They’re at it again. David Cameron and Cristina Fernandez de Kirchner, the loud and proud leaders of the UK and Argentina, resumed their diplomatic brawl over the sovereignty of the Falkland Islands.
In a letter penned for the Guardian, Kirchner claimed that today is the 180th anniversary of Britain’s “theft” of the islands from Argentina. She demanded Cameron meet her at the negotiating table to discuss their return.
Cameron, steadfast as ever, refused. The decision to negotiate, he said, rests with the Falkland people:
“A spokesman said: “The people of the Falklands are British and have chosen to be so. They remain free to choose their own futures, both politically and economically, and have a right to self-determination as enshrined in the UN Charter.
“This is a fundamental human right for all peoples. There are three parties to this debate, not just two as Argentina likes to pretend. The Islanders can’t just be written out of history.
“As such, there can be no negotiations on the sovereignty of the Falkland Islands unless and until such time as the Islanders so wish.”
The Falklands, windswept rocks a few hundred miles from the Argentinean coast, are home to no more than 3,000 people, most of whom claim descent from the UK as well as a stark loyalty to the land of their ancestors. The islands offer little value, aside from an unknown (possibly negligible) amount of oil under the seabed, and vast quantities of kelp.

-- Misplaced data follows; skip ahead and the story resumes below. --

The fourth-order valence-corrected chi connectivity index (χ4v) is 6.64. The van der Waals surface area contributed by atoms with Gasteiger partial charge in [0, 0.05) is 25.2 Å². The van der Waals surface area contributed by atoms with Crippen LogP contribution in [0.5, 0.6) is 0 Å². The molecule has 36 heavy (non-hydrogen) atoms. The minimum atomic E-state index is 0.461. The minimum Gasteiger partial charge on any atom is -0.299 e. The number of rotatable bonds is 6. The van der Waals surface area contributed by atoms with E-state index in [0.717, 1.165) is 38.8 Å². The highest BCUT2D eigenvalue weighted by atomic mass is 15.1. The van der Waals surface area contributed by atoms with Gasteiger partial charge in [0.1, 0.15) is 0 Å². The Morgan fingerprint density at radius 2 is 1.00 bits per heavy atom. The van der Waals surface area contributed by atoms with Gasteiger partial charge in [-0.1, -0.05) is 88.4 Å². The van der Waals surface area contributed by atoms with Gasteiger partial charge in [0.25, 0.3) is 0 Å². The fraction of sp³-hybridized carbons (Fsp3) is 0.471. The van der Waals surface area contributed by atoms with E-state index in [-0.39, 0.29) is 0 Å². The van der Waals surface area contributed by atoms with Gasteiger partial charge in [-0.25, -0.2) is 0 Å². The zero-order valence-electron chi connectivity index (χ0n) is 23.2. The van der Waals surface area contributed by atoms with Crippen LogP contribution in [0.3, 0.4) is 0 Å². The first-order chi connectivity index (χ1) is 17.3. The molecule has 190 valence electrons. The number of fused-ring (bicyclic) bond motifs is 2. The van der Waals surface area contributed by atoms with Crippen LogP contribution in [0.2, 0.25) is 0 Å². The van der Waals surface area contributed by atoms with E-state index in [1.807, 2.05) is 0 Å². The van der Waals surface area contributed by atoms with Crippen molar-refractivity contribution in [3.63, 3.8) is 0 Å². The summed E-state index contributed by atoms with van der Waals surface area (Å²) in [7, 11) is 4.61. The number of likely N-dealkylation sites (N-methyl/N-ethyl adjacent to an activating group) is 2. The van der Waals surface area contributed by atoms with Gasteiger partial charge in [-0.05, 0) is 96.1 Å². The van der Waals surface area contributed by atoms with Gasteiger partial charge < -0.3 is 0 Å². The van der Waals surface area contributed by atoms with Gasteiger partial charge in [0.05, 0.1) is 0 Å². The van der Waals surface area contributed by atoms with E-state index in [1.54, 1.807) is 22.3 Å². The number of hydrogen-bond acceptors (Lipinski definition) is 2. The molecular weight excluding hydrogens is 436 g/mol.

Their true appeal lies in their potential to distract—for both Kirchner and Cameron. Argentine politicians always go for the Falklands when they’re having trouble at home, and Kirchner is having trouble indeed. The Argentine economy has been faltering under her rule, with soaring inflation and GDP growth of only 2 percent in 2012. Drumming up fervor among the fiercely nationalistic Argentinian population is a good way to divert attention from the sorry state of affairs at home. Meanwhile, Cameron gets to wrap himself in Thatcher’s mantle, flexing his iron muscles by stating his unwavering commitment to the sovereignty of British descendants abroad.
It’s highly unlikely this bickering will morph into a military conflict, but when Argentina begins to bellow once more about the Falklands, and John Bull bellows back, smart observers should take heed and turn their gaze to the domestic situation in each country.